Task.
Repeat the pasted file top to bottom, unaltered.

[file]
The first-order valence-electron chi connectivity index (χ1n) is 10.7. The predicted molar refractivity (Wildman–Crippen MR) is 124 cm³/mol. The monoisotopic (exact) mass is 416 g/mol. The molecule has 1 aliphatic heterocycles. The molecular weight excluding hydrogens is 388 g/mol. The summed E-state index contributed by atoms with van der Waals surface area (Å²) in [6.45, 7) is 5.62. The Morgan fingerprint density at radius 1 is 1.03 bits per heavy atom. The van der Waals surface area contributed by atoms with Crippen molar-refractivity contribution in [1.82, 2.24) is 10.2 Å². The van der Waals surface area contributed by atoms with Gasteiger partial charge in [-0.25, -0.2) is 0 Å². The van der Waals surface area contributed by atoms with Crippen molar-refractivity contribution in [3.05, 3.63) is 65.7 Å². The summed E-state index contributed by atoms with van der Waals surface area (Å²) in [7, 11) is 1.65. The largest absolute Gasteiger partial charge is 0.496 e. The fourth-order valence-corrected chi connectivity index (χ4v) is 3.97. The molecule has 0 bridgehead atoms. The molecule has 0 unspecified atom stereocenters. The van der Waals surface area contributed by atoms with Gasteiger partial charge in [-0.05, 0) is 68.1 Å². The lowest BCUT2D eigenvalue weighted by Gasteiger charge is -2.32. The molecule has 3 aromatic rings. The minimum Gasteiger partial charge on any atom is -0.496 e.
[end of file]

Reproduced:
The first-order valence-electron chi connectivity index (χ1n) is 10.7. The predicted molar refractivity (Wildman–Crippen MR) is 124 cm³/mol. The monoisotopic (exact) mass is 416 g/mol. The molecule has 1 aliphatic heterocycles. The molecular weight excluding hydrogens is 388 g/mol. The summed E-state index contributed by atoms with van der Waals surface area (Å²) in [6.45, 7) is 5.62. The Morgan fingerprint density at radius 1 is 1.03 bits per heavy atom. The van der Waals surface area contributed by atoms with Crippen molar-refractivity contribution in [1.82, 2.24) is 10.2 Å². The van der Waals surface area contributed by atoms with Gasteiger partial charge in [-0.25, -0.2) is 0 Å². The van der Waals surface area contributed by atoms with Crippen molar-refractivity contribution in [3.05, 3.63) is 65.7 Å². The summed E-state index contributed by atoms with van der Waals surface area (Å²) in [7, 11) is 1.65. The largest absolute Gasteiger partial charge is 0.496 e. The fourth-order valence-corrected chi connectivity index (χ4v) is 3.97. The molecule has 0 bridgehead atoms. The molecule has 0 unspecified atom stereocenters. The van der Waals surface area contributed by atoms with Gasteiger partial charge in [-0.05, 0) is 68.1 Å². The lowest BCUT2D eigenvalue weighted by Gasteiger charge is -2.32. The molecule has 3 aromatic rings. The minimum Gasteiger partial charge on any atom is -0.496 e.